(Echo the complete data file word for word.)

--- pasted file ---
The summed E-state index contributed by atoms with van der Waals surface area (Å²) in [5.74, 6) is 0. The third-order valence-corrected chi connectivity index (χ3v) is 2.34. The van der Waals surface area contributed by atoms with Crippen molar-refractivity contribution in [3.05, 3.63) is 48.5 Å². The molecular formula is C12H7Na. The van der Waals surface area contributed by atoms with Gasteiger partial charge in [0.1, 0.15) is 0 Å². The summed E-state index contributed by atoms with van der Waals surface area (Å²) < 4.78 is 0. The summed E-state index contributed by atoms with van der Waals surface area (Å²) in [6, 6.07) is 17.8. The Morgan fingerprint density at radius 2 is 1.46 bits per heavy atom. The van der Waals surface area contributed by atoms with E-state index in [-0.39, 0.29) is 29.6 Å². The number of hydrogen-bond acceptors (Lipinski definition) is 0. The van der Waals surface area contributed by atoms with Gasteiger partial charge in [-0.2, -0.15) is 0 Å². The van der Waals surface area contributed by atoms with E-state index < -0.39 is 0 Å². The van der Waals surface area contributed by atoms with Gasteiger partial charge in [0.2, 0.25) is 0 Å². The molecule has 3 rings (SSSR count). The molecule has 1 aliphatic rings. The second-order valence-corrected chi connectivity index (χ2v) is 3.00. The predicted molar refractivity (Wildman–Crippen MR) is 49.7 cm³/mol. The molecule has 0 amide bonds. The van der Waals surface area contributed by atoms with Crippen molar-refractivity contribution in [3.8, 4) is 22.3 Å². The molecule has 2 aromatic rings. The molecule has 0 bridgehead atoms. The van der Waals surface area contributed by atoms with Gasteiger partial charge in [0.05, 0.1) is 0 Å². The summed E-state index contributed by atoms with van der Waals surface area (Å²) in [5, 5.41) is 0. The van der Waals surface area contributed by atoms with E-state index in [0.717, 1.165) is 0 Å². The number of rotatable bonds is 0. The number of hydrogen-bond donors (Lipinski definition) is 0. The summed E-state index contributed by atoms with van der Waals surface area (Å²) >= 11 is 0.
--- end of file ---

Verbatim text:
The summed E-state index contributed by atoms with van der Waals surface area (Å²) in [5.74, 6) is 0. The third-order valence-corrected chi connectivity index (χ3v) is 2.34. The van der Waals surface area contributed by atoms with Crippen molar-refractivity contribution in [3.05, 3.63) is 48.5 Å². The molecular formula is C12H7Na. The van der Waals surface area contributed by atoms with Gasteiger partial charge in [0.1, 0.15) is 0 Å². The summed E-state index contributed by atoms with van der Waals surface area (Å²) < 4.78 is 0. The summed E-state index contributed by atoms with van der Waals surface area (Å²) in [6, 6.07) is 17.8. The Morgan fingerprint density at radius 2 is 1.46 bits per heavy atom. The van der Waals surface area contributed by atoms with E-state index in [-0.39, 0.29) is 29.6 Å². The number of hydrogen-bond acceptors (Lipinski definition) is 0. The van der Waals surface area contributed by atoms with Gasteiger partial charge in [-0.2, -0.15) is 0 Å². The van der Waals surface area contributed by atoms with E-state index < -0.39 is 0 Å². The van der Waals surface area contributed by atoms with Gasteiger partial charge in [0.2, 0.25) is 0 Å². The molecule has 3 rings (SSSR count). The molecule has 1 aliphatic rings. The second-order valence-corrected chi connectivity index (χ2v) is 3.00. The predicted molar refractivity (Wildman–Crippen MR) is 49.7 cm³/mol. The molecule has 0 amide bonds. The van der Waals surface area contributed by atoms with Crippen molar-refractivity contribution in [3.8, 4) is 22.3 Å². The molecule has 2 aromatic rings. The molecule has 0 bridgehead atoms. The van der Waals surface area contributed by atoms with Gasteiger partial charge in [0.05, 0.1) is 0 Å². The summed E-state index contributed by atoms with van der Waals surface area (Å²) in [5, 5.41) is 0. The van der Waals surface area contributed by atoms with E-state index in [0.717, 1.165) is 0 Å². The number of rotatable bonds is 0. The number of hydrogen-bond donors (Lipinski definition) is 0. The summed E-state index contributed by atoms with van der Waals surface area (Å²) >= 11 is 0.